A client of mine who was the Artistic Director of an international arts festival once said to me, “If you have no reaction to it, it isn’t art.” I think this is true of commercial storytelling. If the audience has no emotional response, it has failed, utterly.
Better to be hated than ignored.
- 8 Against the backdrop that, especially in the context of TikTok and Instagram, there is less and less time to convey a message — how do you tell a brand's story in just a few seconds?
While we’d all like more time, my career has essentially been governed by 15 and 30-second increments for television and radio commercials. Of course, I love creating epic two-minute-plus videos for cinema, but they are the exception rather than the rule.
Fortunately, many digital and social media channels enable you to create videos of any length, but this can also be a trap. While you don’t want to rush a story, there is no point in being overindulgent with time either.
You must be an honest and brutal editor of your own work.
Once again, as a juror I have had to endure overlong corporate and content videos. I studiously watch every minute but am often begging for it to end. When you consider I am a part of the industry so therefore have a vested interest in what I am being shown, imagine what it would be like for a member of the public to watch?
However, even with the explosion of platforms like TikTok, there is no need to fear short timespans. As an example, 20 years before TikTok, back in 2001, Leo Burnett created a series of memorable and award-winning 10-second ads:
These little gems would still work today on digital and social media platforms, as well as television screens.
- 9 Are there any trends in storytelling right now that seem to be worth following?
The marketing and communication industry loves a trend. It loves to create new ideas like disruption, engagement, brand purpose and the like, and the latest buzzword is storytelling.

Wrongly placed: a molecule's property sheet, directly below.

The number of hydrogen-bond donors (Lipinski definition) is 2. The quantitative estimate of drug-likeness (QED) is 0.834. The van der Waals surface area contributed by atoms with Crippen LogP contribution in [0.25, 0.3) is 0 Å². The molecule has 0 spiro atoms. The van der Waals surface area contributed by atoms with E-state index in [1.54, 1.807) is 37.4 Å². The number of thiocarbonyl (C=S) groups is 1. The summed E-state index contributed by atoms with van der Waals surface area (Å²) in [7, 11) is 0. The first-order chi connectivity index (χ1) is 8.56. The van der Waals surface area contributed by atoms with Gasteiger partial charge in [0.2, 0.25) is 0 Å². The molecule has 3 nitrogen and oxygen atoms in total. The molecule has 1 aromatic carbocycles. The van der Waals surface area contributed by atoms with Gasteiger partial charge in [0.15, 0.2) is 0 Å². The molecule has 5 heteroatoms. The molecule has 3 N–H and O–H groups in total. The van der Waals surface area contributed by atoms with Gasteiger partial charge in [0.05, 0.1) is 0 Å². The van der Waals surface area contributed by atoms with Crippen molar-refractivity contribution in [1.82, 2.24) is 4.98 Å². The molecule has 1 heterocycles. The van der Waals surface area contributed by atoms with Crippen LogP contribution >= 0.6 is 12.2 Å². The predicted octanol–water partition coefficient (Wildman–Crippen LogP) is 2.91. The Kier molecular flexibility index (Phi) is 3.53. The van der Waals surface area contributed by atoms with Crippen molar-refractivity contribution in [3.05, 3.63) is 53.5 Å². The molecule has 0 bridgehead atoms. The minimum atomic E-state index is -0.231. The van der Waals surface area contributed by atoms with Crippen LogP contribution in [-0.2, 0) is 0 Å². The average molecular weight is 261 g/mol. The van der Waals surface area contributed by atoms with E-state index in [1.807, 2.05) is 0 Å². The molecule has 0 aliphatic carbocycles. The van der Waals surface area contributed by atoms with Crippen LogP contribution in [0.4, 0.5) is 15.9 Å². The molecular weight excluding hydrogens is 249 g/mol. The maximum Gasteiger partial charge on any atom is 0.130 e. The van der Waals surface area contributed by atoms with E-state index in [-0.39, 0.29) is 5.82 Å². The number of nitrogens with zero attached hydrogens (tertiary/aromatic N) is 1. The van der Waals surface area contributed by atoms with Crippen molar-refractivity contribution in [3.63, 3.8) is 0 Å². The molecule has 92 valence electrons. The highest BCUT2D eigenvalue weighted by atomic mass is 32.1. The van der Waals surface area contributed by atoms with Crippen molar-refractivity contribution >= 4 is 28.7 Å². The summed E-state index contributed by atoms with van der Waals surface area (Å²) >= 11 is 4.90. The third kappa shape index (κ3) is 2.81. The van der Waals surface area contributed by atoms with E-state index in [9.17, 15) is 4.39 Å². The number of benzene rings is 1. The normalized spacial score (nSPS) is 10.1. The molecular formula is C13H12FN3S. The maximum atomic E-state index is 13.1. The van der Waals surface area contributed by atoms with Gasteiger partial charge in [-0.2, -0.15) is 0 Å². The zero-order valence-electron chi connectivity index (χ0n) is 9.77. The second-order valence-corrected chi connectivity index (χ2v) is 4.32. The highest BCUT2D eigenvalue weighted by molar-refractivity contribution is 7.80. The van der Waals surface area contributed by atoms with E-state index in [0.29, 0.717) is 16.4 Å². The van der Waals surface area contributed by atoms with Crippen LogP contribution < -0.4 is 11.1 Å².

The fact is, like almost all the trends of recent history, they’ve all been around for a very long time. Storytelling is nothing new; it’s been around for millennia in fact, but our industry loves to recycle, rebadge, refabricate, repurpose, and reinvent the latest new shiny thing.
Unfortunately, a lot of influential, but ill-equipped people take hold of the latest trend. They wax lyrical to position themselves as experts and in doing so, misguide the inexperienced and gullible.
Once you have a thorough understanding of your audience and desired outcome, the one enduring trend in storytelling is authenticity. People have finely tuned radars and can spot a fake or disingenuous story a mile away. Keep it real.
About James Rickard
Creative Director and Copywriter
A long and successful career spanning more than 40 years ago has seen James work for large multinational and smaller independent advertising agencies. His skill set has evolved from art direction to a copywriting and ultimately creative direction.
He has worked on a diverse array of brands in categories including premium beer and wine, finance, automotive, sporting events, the arts and most notably, tourism.
Along the way James has been fortunate enough to pick up numerous creative awards.
His work for the South Australian Tourism Commission, “Barossa. Be Consumed.” won 7 Grand Prix and 10 Trophies in 11 countries and was ultimately awarded the 2013 CIFFT Best Tourism Film of the Year at the Festival of Festivals in Vienna.